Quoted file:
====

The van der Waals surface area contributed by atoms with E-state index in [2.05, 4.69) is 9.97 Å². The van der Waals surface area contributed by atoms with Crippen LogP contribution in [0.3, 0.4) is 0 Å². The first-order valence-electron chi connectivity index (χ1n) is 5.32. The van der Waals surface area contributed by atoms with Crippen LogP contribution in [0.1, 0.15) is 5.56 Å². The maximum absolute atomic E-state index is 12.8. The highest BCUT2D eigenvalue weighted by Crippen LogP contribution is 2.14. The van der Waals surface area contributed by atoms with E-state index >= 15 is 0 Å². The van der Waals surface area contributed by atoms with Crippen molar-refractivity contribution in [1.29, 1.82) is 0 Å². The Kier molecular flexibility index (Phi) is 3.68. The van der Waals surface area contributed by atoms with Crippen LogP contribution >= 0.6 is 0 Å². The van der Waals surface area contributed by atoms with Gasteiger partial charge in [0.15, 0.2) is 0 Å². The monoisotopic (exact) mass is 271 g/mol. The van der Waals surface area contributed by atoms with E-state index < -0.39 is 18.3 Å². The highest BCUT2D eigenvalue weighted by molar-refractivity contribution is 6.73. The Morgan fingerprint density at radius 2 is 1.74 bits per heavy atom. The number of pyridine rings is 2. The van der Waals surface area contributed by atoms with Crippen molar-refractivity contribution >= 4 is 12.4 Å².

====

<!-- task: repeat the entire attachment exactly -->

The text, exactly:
The van der Waals surface area contributed by atoms with E-state index in [2.05, 4.69) is 9.97 Å². The van der Waals surface area contributed by atoms with Crippen LogP contribution in [0.3, 0.4) is 0 Å². The first-order valence-electron chi connectivity index (χ1n) is 5.32. The van der Waals surface area contributed by atoms with Crippen LogP contribution in [0.1, 0.15) is 5.56 Å². The maximum absolute atomic E-state index is 12.8. The highest BCUT2D eigenvalue weighted by Crippen LogP contribution is 2.14. The van der Waals surface area contributed by atoms with E-state index >= 15 is 0 Å². The van der Waals surface area contributed by atoms with Crippen molar-refractivity contribution in [1.29, 1.82) is 0 Å². The Kier molecular flexibility index (Phi) is 3.68. The van der Waals surface area contributed by atoms with Crippen LogP contribution >= 0.6 is 0 Å². The van der Waals surface area contributed by atoms with Gasteiger partial charge in [0.15, 0.2) is 0 Å². The monoisotopic (exact) mass is 271 g/mol. The van der Waals surface area contributed by atoms with E-state index < -0.39 is 18.3 Å². The highest BCUT2D eigenvalue weighted by molar-refractivity contribution is 6.73. The Morgan fingerprint density at radius 2 is 1.74 bits per heavy atom. The number of pyridine rings is 2. The van der Waals surface area contributed by atoms with Crippen molar-refractivity contribution >= 4 is 12.4 Å².